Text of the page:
Sometimes, we just have to take risks and go with our guts. A couple of months ago, I noticed that the The Women’s Performance Community of Jerusalem was looking for women to tell their aliyah stories to celebrate Yom Aliyah, Aliyah Day. So, I bit the bullet and sent in a wacky “audition” recorded as I walked up the hill to my house one night, close to deadline, and I was accepted.
I thought I could just do my usual improv, no real planning, and then they started asking me how long it would take so they could set up the scheduling. Eeks! That brought me back down to earth. So I wrote something up and timed it. It was obvious to me that the “tone and style” would be very much like my Baile Rochel pieces and delivered stand-up. And the end would be a participatory “how to dance while standing in shul.”
My husband and I made aliyah in 1970, by boat, barely two months after our wedding. We’ve been living in Shiloh since the school year began in 1981. I could have given a very entertaining talk just about those two weeks on the boat.
In a sense our lives here in Israel have been pretty dull, in that we’ve only lived in less than a handful of places, even including our two years on shlichut to London to do youth movement work for Betar. We started our lives in Jerusalem’s Old City running the Maon Betar for a year, and then we moved to an apartment we bought in Bayit Vegan. Two of the ten years there, we were in London, and then in 1981 we moved to Shiloh.
Even though I’ve worked at all sorts of jobs, most of which I needed fluent Hebrew, when people hear me, they know immediately that I’m an immigrant, an olah, that at some point I had made aliyah. I’ve always thought that it was just the accent, but this year I joined a senior citizen study program, and the woman (who was a classmate of my middle child) insists that everything I say, my approach to life is that on an olah. I had never thought of that before, but it does make sense. Even though I’m here in Israel for almost half a century, my opinions, way of expressing myself and especially my sense of humor is very much that of who I am and where I’m from. When we have group discussions, you can really hear the differences in our backgrounds. I’m not the only immigrant in the group. We all have very different stories. Actually, telling our stories for a project of the Diaspora Museum is part of the program we’re in.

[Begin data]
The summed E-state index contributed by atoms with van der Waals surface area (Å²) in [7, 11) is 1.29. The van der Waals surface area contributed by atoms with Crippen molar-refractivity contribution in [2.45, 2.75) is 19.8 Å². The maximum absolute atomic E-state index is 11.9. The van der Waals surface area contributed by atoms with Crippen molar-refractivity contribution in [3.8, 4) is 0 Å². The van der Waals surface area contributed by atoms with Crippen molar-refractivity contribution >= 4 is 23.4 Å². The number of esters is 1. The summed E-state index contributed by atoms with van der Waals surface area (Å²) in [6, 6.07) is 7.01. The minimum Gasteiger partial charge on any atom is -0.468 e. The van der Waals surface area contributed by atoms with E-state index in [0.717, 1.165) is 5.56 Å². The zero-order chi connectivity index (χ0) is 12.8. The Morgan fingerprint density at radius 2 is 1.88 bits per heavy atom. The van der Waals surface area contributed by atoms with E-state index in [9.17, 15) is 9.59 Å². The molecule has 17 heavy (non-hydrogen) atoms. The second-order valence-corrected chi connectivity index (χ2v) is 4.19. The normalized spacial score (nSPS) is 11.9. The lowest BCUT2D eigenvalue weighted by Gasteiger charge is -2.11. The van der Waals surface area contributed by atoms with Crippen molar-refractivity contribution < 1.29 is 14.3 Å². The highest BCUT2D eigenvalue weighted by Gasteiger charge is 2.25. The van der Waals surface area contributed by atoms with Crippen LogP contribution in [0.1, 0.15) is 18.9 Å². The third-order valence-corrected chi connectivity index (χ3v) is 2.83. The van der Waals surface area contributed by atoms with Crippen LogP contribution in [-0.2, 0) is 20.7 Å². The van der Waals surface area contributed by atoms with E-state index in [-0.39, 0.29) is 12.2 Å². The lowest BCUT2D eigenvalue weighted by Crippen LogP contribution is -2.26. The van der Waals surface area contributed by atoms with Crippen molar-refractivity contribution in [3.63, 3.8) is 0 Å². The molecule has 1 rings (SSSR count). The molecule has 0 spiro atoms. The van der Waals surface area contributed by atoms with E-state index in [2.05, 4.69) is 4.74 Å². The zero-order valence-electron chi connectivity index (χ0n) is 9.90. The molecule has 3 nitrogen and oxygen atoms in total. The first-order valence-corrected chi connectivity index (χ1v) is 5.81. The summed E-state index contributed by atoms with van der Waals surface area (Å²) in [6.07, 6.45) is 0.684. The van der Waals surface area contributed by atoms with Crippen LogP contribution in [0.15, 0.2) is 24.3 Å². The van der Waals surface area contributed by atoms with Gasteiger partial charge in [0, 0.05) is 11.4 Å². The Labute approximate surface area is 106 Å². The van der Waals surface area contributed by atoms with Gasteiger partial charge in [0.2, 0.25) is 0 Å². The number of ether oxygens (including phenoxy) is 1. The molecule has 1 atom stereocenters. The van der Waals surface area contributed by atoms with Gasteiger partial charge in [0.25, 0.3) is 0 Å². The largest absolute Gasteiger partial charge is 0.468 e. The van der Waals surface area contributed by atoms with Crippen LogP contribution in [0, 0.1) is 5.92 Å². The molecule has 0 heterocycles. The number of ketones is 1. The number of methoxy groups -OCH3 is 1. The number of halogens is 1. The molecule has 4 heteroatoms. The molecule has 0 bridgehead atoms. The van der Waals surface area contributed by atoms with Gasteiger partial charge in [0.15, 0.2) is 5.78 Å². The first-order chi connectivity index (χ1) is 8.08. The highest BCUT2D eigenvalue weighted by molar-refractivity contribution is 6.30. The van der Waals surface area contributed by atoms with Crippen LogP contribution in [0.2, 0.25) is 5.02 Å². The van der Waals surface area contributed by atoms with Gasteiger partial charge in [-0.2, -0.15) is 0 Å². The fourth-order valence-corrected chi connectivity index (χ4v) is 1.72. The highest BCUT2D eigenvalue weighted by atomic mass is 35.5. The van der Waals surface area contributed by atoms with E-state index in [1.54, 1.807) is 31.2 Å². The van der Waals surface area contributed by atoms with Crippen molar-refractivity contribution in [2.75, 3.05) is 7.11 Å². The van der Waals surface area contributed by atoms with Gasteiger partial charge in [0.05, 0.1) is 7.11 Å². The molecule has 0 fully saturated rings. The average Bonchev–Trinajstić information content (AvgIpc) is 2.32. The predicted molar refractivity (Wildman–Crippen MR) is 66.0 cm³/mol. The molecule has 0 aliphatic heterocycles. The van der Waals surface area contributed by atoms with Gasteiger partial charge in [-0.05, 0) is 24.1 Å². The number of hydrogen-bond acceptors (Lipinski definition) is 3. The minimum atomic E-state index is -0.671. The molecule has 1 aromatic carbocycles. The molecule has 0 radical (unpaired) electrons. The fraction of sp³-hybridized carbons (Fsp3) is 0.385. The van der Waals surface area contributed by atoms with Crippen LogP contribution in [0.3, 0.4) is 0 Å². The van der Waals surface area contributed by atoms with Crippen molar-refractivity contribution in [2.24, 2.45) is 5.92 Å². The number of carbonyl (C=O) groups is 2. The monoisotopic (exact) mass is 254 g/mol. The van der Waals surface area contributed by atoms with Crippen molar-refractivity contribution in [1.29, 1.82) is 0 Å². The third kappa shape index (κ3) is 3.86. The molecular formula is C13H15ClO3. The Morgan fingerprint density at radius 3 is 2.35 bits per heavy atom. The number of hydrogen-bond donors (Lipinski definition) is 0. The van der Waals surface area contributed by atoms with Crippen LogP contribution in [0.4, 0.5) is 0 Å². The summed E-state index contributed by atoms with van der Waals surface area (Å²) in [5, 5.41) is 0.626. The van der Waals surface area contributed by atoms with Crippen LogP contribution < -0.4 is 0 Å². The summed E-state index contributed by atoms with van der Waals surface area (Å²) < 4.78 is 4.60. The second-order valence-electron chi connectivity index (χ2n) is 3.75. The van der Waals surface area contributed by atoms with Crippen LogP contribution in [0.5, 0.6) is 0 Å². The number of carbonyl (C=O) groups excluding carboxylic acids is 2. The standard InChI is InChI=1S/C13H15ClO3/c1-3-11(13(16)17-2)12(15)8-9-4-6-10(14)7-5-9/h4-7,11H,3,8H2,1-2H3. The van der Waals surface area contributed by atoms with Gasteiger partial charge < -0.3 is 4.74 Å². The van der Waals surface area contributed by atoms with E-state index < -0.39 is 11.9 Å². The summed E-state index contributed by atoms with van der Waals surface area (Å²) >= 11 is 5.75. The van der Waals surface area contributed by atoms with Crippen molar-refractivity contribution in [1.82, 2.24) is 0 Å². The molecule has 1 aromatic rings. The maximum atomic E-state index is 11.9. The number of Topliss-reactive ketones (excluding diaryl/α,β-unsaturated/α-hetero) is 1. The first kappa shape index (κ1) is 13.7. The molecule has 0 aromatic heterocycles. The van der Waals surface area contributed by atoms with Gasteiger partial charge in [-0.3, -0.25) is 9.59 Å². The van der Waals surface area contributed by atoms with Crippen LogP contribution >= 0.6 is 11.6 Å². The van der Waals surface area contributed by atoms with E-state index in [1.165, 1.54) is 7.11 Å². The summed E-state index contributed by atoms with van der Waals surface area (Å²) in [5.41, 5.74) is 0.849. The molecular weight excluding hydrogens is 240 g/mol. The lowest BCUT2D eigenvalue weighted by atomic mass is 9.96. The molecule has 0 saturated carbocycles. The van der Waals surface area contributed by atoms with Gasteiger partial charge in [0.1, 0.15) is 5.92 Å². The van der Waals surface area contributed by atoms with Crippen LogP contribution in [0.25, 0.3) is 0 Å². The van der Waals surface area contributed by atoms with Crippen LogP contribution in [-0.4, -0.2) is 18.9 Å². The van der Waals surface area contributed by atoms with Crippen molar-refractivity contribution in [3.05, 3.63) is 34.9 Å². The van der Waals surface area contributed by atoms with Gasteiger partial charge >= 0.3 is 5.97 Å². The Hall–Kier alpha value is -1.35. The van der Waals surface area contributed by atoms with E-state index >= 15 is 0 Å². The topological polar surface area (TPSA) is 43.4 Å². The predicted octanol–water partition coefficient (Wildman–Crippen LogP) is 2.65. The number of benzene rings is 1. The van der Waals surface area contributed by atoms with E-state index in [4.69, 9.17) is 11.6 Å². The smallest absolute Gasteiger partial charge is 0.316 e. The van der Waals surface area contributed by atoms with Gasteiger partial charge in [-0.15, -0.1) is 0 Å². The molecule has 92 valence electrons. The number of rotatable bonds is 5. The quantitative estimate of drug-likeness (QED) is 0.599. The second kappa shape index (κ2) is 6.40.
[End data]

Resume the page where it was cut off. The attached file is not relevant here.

Since I can’t disguise my immigrant background, it means that wherever I am, whatever I do, I’m celebrating my own Aliyah Day. I do have friends, olim, immigrants from all over, who’ve worked hard to mask their immigrant backgrounds, hide their accents, make a point of speaking only Hebrew and even pretend that they don’t know their native tongue. They manage to dress, move and accessorize like native Israelis. They laugh at the jokes, which I frequently don’t get, even after all these decades. It’s almost like, or maybe it really is that they’re embarrassed by their immigrant background. I, on the other hand, am proud that I took that plunge forty-seven years ago. I see no reason to hide who and what I am. I consider making aliyah as something to be very proud of. And that’s why I don’t condemn those who didn’t. Many of my friends are still in America struggling to make peace with the fact that they couldn’t, for all sorts of reasons, make the move. Now that my peers and I have entered the age of retirement, there are more who are succeeding in making the move. In some cases, their children and grandchildren are here in Israel so they’ve been visiting frequently over the years. Gd willing their own Aliyah Day will be soon.
When I auditioned to talk at the Women’s Performance Community of Jerusalem Aliyah Day event, I thought that it would be an evening of “standup,” funny stories, about aliyah from all different women. Obviously, I was projecting, since “putting together words,” talking and writing, is my big talent. The other performers were much more serious and professionally well-trained. We heard some marvelous professional opera singing. One of the main reasons is that there are so few women-only venues for religious women who don’t sing before men.
My performance was well-received, thank Gd. One of the reasons that I auditioned was because the chance to perform like that had been topping my unofficial “bucket list.” I had so much fun, maybe I’ll try to get the opportunity to do it again. Standup could be my “post-retirement” profession. What do you think?
The Women's Performance Community of Jerusalem and OU Israel Yom HaAliyah Celebration presents writer/humorist Batya Spiegelman Medad
Posted by The Women's Performance Community of Jerusalem on Saturday, October 28, 2017